New FMLA Regulations Require New Poster and Expand Military Leave Entitlements

Employment Law  

March 2013

Attention employers, it’s time to replace your old FMLA poster.  New FMLA regulations and a new FMLA poster requirement took effect March 8, 2013.

The Department of Labor recently published final regulations clarifying several changes to the Family Medical Leave Act (“FMLA” or “the Act”).  These new regulations expand military leave entitlements available under the Act and increase the scope of qualifying exigency leave.  The new regulations also require employers to post an updated FMLA poster.

New Poster
Starting March 8, 2013, covered employers must begin using the new poster prepared by the Department of Labor summarizing the major provisions of the FMLA, which is available on the Department of Labor Website at: The poster must be displayed at all worksites.

Military Exigency Leave and Military Caregiver Leave
New regulations expand eligibility for qualifying exigency leave to family members of regular Armed Service members who are deployed to a foreign country.  Pursuant to the regulations, a new qualifying exigency leave category for paternal care leave was also established.  Under this provision, eligible employees may now take qualifying exigency leave to care for a military member’s parent who is incapable of self-care.  Such care may include arranging for alternative care, providing care on an immediate need basis, admitting or transferring the parent to a care facility, or attending meetings with staff at a care facility.  The new regulations also increase the amount of time an eligible employee may take for qualifying exigency leave for Rest and Recuperation from 5 to 15 days.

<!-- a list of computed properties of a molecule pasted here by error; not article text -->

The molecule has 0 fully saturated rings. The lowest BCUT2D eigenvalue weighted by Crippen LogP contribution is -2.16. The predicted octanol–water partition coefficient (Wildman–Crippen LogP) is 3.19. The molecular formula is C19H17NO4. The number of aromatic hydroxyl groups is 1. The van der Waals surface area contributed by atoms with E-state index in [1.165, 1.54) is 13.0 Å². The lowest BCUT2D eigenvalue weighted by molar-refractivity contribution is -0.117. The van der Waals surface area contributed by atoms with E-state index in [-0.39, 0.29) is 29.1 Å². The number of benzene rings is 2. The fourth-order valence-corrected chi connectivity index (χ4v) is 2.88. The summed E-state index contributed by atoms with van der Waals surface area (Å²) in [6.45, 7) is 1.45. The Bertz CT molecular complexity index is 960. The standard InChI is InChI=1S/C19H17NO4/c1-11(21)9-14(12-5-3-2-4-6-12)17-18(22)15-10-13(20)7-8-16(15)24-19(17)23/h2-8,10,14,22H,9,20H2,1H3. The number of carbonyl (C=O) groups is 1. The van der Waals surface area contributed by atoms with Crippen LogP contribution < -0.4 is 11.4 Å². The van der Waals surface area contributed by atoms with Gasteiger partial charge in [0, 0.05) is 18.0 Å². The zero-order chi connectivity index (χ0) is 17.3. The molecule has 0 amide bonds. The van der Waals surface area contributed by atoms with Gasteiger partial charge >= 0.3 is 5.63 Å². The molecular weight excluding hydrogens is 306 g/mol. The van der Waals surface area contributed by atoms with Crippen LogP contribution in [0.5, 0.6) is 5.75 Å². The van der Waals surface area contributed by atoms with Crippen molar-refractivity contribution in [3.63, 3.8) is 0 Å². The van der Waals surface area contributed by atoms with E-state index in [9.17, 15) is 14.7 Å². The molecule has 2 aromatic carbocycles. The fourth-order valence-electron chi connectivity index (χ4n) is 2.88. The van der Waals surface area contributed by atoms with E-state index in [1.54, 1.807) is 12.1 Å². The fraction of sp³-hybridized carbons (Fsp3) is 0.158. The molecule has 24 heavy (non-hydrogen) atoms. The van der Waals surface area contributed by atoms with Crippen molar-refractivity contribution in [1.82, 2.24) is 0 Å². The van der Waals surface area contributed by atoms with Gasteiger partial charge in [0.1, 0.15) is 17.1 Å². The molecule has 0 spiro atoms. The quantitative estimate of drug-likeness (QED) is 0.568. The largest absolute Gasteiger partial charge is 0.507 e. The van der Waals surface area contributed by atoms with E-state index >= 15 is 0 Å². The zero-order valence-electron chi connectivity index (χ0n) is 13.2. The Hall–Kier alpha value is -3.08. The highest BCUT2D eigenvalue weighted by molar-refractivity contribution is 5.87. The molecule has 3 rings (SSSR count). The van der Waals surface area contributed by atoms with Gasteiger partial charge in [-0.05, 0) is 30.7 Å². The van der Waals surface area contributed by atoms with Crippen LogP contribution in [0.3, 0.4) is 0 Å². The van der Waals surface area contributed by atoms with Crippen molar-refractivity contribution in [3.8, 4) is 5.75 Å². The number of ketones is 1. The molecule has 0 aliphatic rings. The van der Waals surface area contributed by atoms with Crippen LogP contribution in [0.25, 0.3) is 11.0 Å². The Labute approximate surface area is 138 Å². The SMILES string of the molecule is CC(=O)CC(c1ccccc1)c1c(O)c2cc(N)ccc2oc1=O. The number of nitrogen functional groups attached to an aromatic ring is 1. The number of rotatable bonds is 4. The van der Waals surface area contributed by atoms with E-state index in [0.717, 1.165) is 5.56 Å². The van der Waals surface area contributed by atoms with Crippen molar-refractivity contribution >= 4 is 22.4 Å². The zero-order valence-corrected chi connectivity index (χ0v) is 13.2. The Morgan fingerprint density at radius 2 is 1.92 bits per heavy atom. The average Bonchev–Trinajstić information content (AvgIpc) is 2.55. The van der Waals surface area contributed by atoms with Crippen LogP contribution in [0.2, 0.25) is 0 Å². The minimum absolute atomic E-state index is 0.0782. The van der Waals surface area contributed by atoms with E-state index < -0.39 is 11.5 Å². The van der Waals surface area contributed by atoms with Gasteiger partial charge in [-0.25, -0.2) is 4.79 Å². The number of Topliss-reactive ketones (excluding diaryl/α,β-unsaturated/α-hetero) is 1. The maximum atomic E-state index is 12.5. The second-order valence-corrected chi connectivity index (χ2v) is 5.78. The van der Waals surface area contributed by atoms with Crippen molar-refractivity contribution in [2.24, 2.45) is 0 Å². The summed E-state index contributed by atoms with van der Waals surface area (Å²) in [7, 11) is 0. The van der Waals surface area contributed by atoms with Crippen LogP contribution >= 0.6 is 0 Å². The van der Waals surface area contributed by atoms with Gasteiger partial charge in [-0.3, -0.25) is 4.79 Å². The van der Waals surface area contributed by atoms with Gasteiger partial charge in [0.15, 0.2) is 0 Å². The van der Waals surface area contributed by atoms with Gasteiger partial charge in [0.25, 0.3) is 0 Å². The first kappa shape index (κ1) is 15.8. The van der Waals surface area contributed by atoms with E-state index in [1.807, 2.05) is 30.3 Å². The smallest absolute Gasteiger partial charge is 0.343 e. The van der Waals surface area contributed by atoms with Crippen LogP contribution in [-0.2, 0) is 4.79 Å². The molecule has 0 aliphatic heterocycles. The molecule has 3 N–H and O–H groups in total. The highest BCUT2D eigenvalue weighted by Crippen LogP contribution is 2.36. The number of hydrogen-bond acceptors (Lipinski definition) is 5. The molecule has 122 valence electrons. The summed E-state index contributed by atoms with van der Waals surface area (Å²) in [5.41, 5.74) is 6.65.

In addition, the definition of a covered service member has been expanded to include covered veterans who are undergoing medical treatment, recuperation, or therapy due to a serious injury or illness, rather than just current service members. A covered veteran is an individual who was discharged or released under conditions other than dishonorable at any time during the five-year period prior to when the eligible employee seeks or takes FMLA leave to care for the covered veteran.  The definition of a serious injury or illness has been expanded to include an injury or illness that existed before the beginning of the service member’s active duty that was aggravated by service in the line of duty in the armed forces.  In the case of veterans, a serious injury includes an injury that manifested itself before or after the service member became a veteran.

If they have not already, employers should begin using the updated FMLA poster immediately.  In addition, employers should evaluate their leave policies and employee handbooks to make sure they are consistent with the new regulations.

Please note that the information contained in this newsletter is not intended to provide specific legal advice. You should consult with an attorney and not rely on any information contained herein regarding your specific situation.